When we agreed to a Sunday morning meal with Claude, the father of the host we’re staying with for a few weeks here in Rignac, we were warned about just how heavy this dejeuner would be, especially at 8 in the morning. So, the day before, I started planning a route I could run before breakfast to clear up precious stomach space. But as the sun sets late here, and the people go to bed even later, it’s ever harder to protect that time in the morning, and that proved true once again on Sunday. An extra half-hour of lazing about led to a knock on the door. We crammed into Claude’s car, and we went to the next town over.

The meal was as heavy as advertised: a tripe stew, sausages, cheese, cake, and several wines. It was, it turns out, part of a weekly rotating Sunday meal put on by various organizations in neighboring villages, all with populations of around 200 or 300 people, to raise money for the local schools. They’re attended primarily by, as is the custom, older men, who each check in on their friends of 50+ years with handshakes, laughs and nods, hair thin and hands calloused. There aren’t many women, except a few new moms, and a few matriarchs who spend the morning making the rounds. As the steam from the tripe stew opens my pores and too-much-wine too early helps me ask follow-up questions about Claude’s butcher shop, I notice the rain.

There’s nothing like running in the rain.

Tending the vines in Balsac

For the past week, I’ve been working on an organic vineyard in Balsac, while staying in Rignac in the Occitanie region of France. As I spend the morning plucking new growths to encourage each plant to focus its energy toward the grape-bearing vines, and as I perform an endless series of squats up the steep incline of the red clay-covered vineyards, a run begins to seem like a good idea to stretch out the legs. After sausage, wine and cheese at each of our meals, that same run begins to seem like a great idea.

But time is different here. The people sit longer, and stay longer. They were born here, and live here. They love the traditions older than they are, of sports and food and farming, and they honor them. Always, there is a cheese to taste, a dessert to try, and yesterday’s to finish. Plus, the keg from the party to inaugurate the wine cave still isn’t empty, so could you drink one more beer, please? With the work and the meals melting into a fondue of oozing time, no one rushes around during these late spring days.

After breakfast and enough wine to knock out Tyrion Lannister, I expected a midday nap and a run through the now-soggy fields and by the mopey cows.

But I didn’t run then, either.

Instead, we drove. Past the house we’re staying in, past the parent’s home and the 1-year-old Border Collie, and onward to vineyards and small towns and local claims-to-fame like the largest hand-carved wooden shoe… in the world? With occasional comments about the landscape, the towns, our host’s beginnings as a winemaker, we push through breezy curtains of constant drizzle in the opposite direction of our home and my running shoes, as that run begins to seem ever less likely.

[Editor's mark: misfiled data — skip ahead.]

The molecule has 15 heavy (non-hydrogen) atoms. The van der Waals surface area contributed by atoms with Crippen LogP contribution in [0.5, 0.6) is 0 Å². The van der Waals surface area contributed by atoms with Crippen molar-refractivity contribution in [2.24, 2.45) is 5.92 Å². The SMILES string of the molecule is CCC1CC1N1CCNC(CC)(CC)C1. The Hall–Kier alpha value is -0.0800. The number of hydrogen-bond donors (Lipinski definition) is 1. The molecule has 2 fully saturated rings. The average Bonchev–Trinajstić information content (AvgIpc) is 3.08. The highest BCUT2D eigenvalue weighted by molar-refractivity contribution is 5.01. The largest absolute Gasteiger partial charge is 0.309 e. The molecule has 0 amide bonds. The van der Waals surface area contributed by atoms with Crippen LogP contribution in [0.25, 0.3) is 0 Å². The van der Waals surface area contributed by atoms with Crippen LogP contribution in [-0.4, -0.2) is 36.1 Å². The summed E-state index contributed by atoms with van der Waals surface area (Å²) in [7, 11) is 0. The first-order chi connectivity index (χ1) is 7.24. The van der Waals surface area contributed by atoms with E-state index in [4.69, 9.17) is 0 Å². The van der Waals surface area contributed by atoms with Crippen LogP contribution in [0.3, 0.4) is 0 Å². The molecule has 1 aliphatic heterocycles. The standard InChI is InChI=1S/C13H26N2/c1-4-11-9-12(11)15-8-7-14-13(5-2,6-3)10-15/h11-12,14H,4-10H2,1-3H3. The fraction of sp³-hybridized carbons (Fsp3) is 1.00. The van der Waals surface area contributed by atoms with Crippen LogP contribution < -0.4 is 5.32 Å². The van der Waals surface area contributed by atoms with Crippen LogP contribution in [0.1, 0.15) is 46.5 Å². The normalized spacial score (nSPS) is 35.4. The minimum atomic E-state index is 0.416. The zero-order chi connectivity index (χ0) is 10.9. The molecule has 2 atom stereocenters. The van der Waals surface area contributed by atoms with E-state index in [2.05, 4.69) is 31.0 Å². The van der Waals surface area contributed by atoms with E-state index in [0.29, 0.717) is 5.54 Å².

Finally we get to a park, and we see our host in a very sporty uniform. It turns out they are in the middle of a tournament for quille, a sport which to my untrained American eyes seems a lot like dusty bowling. We had arrived during their lunch break. As another team was in the midst of talking to Claude, they invited me to eat cheese.

A light snack before sports

Still full of the cheese from that morning, I agreed. Soon, I found myself behind a van with a full-on picnic setup, a plastic plate full of Aveyron’s finest snacks in one hand, and a plastic cup filled with Aveyron’s finest wine in the other. Every attempt to be demure and to pass on food was forcefully ignored. No meant yes, a taste meant a slice, and a bit meant a plateful. Paté, cheese, flan, bread, and other desserts — all of this before they were set to continue playing. Spoiler: somehow they would go on to win.

As that team kept winning, along with my host’s team, I figured that meant a quiet night as everyone recovered.

A night, perhaps, for a run.

A brief break for sports before more snack.

So after the award ceremony and a late-dusk drive back with the sun streaking through the clouds, I figured the scene was set for my own victory run.

But still, I didn’t run.

The teams came over for beer and wine and pastis, a liqueur made from anise, and cheese. We all laughed and I somewhat mostly kind of understood what was going on in, to the extent I completed several French requests with aplomb (un coteau? Pour le pain ou le fromage?).

And I didn’t run.

But for a day that I felt had been defined by what I wasn’t able to do, a continuous thwarting of one seemingly simple desire to make a dent in the thousands of cheese calories I had piled on in just one week, it became so much more.

With the traditional Sunday meal surrounded by the elder dudes of the village, a road trip led by a father proud of his place in the world, witnessing his son’s triumph in a very traditional sport, being whisked away and welcomed by strangers eager to share their snacks, having the French president of quille teach us how to play, watching triumphant teammates swig from their trophy while eating the leftovers from parties past, the day was full of moments. It’s just that staying in the moment can be a struggle, especially as waves of the new crash over, leaving me craving the islands of comfort that I know. But as it always has been, running will be there, English will be there, and free time will be there.

Until then, there are new cheeses to be had.